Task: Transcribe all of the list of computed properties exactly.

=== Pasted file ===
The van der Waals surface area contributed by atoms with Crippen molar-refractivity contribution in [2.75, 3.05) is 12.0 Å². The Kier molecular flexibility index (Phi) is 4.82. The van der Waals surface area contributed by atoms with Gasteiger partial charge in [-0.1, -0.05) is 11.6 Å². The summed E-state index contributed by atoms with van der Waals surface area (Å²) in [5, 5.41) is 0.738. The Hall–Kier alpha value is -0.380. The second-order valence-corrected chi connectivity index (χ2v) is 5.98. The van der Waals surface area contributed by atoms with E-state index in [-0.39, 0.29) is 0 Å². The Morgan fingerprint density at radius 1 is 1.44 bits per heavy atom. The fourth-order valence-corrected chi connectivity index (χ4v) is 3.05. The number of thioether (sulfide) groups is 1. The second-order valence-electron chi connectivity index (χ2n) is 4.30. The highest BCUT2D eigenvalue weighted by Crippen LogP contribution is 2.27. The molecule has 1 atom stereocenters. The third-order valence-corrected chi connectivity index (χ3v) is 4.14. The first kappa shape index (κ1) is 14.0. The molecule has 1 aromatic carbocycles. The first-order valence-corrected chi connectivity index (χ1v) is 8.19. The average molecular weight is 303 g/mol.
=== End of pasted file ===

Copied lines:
The van der Waals surface area contributed by atoms with Crippen molar-refractivity contribution in [2.75, 3.05) is 12.0 Å². The Kier molecular flexibility index (Phi) is 4.82. The van der Waals surface area contributed by atoms with Gasteiger partial charge in [-0.1, -0.05) is 11.6 Å². The summed E-state index contributed by atoms with van der Waals surface area (Å²) in [5, 5.41) is 0.738. The Hall–Kier alpha value is -0.380. The second-order valence-corrected chi connectivity index (χ2v) is 5.98. The van der Waals surface area contributed by atoms with E-state index in [-0.39, 0.29) is 0 Å². The Morgan fingerprint density at radius 1 is 1.44 bits per heavy atom. The fourth-order valence-corrected chi connectivity index (χ4v) is 3.05. The number of thioether (sulfide) groups is 1. The second-order valence-electron chi connectivity index (χ2n) is 4.30. The highest BCUT2D eigenvalue weighted by Crippen LogP contribution is 2.27. The molecule has 1 atom stereocenters. The third-order valence-corrected chi connectivity index (χ3v) is 4.14. The first kappa shape index (κ1) is 14.0. The molecule has 1 aromatic carbocycles. The first-order valence-corrected chi connectivity index (χ1v) is 8.19. The average molecular weight is 303 g/mol.